Weeping Wattle

Image by JMK, used under CC 3.0

For people living without access to HAART, herbal therapies with anti-viral properties can be a big help in controlling HIV. Many traditional herbs have not been tested for use in treating HIV, which creates a situation where people take herbs with sometimes dangerous side effects that may or may not actually help. Luckily, scientists are making good progress in testing herbs for anti-viral properties and safety.

One herb which is especially promising is the weeping wattle of Peltophorum africanum. The weeping wattle is native to southern Africa. It has been used for centuries to treat a variety of diseases. In recent years, is has also been used to treat HIV/AIDS.

The bark of the weeping wattle acts as a reverse transcriptase inhibitor, resisting HIV in a similar fashion to several prescription ARVs. The effects of the bark aren’t as strong as prescription ARVs, and anyone who has access to HAART is better off taking the medication. However, for people who do not have access to HAART, the weeping wattle offers a possible alternative. Because weeping wattle acts as reverse transciptase inhibitor, it should not be combined with ARVs without speaking with a medical professional.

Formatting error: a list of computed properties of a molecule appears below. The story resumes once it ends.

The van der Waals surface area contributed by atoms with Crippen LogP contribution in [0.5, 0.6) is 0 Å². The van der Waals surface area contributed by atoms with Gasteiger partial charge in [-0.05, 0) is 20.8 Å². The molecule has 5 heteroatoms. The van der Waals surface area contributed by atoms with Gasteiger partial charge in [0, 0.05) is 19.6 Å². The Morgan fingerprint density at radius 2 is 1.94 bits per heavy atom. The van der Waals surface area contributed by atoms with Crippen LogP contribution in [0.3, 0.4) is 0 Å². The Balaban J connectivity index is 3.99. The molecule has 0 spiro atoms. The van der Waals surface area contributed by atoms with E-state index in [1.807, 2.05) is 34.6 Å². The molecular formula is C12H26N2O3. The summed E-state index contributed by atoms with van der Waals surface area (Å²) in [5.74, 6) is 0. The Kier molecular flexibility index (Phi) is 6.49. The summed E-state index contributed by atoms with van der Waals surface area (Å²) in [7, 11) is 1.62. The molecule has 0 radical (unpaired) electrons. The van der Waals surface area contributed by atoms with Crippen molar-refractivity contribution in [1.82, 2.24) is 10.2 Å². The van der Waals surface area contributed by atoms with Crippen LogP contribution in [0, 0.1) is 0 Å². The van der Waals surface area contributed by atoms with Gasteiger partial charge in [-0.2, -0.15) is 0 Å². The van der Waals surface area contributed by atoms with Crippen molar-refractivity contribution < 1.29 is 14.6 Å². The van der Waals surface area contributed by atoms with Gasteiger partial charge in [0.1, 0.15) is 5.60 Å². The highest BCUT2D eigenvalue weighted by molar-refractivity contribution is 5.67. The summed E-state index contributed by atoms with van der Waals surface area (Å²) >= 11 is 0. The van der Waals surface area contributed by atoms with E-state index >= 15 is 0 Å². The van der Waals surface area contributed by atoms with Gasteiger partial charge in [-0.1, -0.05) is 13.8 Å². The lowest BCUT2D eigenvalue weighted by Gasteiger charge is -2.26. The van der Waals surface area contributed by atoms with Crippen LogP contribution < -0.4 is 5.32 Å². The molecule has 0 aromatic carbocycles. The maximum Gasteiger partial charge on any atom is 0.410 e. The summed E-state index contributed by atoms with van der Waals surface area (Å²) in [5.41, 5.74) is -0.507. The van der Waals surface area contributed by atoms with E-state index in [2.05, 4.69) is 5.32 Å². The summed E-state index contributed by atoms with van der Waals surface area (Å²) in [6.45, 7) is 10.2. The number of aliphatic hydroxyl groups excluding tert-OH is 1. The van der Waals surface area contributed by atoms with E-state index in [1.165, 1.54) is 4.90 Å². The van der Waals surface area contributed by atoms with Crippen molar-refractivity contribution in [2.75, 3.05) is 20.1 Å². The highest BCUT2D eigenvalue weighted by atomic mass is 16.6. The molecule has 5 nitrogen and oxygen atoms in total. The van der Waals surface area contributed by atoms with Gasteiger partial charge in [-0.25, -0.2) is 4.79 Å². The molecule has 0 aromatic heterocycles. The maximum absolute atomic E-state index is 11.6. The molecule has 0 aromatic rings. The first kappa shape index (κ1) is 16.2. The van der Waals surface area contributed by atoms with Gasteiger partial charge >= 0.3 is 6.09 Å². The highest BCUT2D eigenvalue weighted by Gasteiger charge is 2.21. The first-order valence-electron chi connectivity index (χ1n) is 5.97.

Tests of an extract of weeping wattle bark found that the extract is not toxic to human cells at any reasonable concentration. This doesn’t mean that there are no side effects to taking weeping wattle, but it does mean any side effects should mild and that weeping wattle extract would make a good drug candidate.

The active ingredient in weeping wattle appears to be betulinic acid. Betulinic acid is an anti-HIV compound which has been found in other herbal medicines. While not well known, betulinic acid is a potentially good therapeutic for treating HIV-1 infection.

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